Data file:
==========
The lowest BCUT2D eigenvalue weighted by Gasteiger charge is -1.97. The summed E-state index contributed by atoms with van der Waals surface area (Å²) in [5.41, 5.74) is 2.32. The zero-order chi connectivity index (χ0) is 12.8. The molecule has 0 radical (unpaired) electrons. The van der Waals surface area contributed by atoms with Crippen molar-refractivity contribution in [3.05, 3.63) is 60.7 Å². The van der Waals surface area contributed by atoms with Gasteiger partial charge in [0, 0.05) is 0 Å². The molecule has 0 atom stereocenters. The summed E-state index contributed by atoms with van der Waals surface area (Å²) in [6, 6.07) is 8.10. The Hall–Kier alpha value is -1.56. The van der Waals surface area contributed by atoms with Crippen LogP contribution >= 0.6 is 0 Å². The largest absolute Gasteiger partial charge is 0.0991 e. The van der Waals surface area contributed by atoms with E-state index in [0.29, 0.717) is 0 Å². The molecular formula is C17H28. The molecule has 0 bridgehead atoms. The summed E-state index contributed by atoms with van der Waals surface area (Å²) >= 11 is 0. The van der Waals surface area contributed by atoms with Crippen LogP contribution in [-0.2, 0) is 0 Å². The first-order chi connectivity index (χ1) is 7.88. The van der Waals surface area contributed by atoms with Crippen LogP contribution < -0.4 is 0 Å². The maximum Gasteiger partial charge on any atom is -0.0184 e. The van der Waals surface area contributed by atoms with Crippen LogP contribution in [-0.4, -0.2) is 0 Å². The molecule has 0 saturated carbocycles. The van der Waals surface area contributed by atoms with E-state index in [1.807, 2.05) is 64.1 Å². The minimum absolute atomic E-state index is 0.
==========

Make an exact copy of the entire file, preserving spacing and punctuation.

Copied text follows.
The lowest BCUT2D eigenvalue weighted by Gasteiger charge is -1.97. The summed E-state index contributed by atoms with van der Waals surface area (Å²) in [5.41, 5.74) is 2.32. The zero-order chi connectivity index (χ0) is 12.8. The molecule has 0 radical (unpaired) electrons. The van der Waals surface area contributed by atoms with Crippen molar-refractivity contribution in [3.05, 3.63) is 60.7 Å². The van der Waals surface area contributed by atoms with Gasteiger partial charge in [0, 0.05) is 0 Å². The molecule has 0 atom stereocenters. The summed E-state index contributed by atoms with van der Waals surface area (Å²) in [6, 6.07) is 8.10. The Hall–Kier alpha value is -1.56. The van der Waals surface area contributed by atoms with Crippen LogP contribution >= 0.6 is 0 Å². The largest absolute Gasteiger partial charge is 0.0991 e. The van der Waals surface area contributed by atoms with E-state index in [0.29, 0.717) is 0 Å². The molecular formula is C17H28. The molecule has 0 bridgehead atoms. The summed E-state index contributed by atoms with van der Waals surface area (Å²) >= 11 is 0. The van der Waals surface area contributed by atoms with Crippen LogP contribution in [-0.2, 0) is 0 Å². The first-order chi connectivity index (χ1) is 7.88. The van der Waals surface area contributed by atoms with Crippen LogP contribution < -0.4 is 0 Å². The maximum Gasteiger partial charge on any atom is -0.0184 e. The van der Waals surface area contributed by atoms with Crippen LogP contribution in [-0.4, -0.2) is 0 Å². The molecule has 0 saturated carbocycles. The van der Waals surface area contributed by atoms with E-state index in [1.807, 2.05) is 64.1 Å². The minimum absolute atomic E-state index is 0.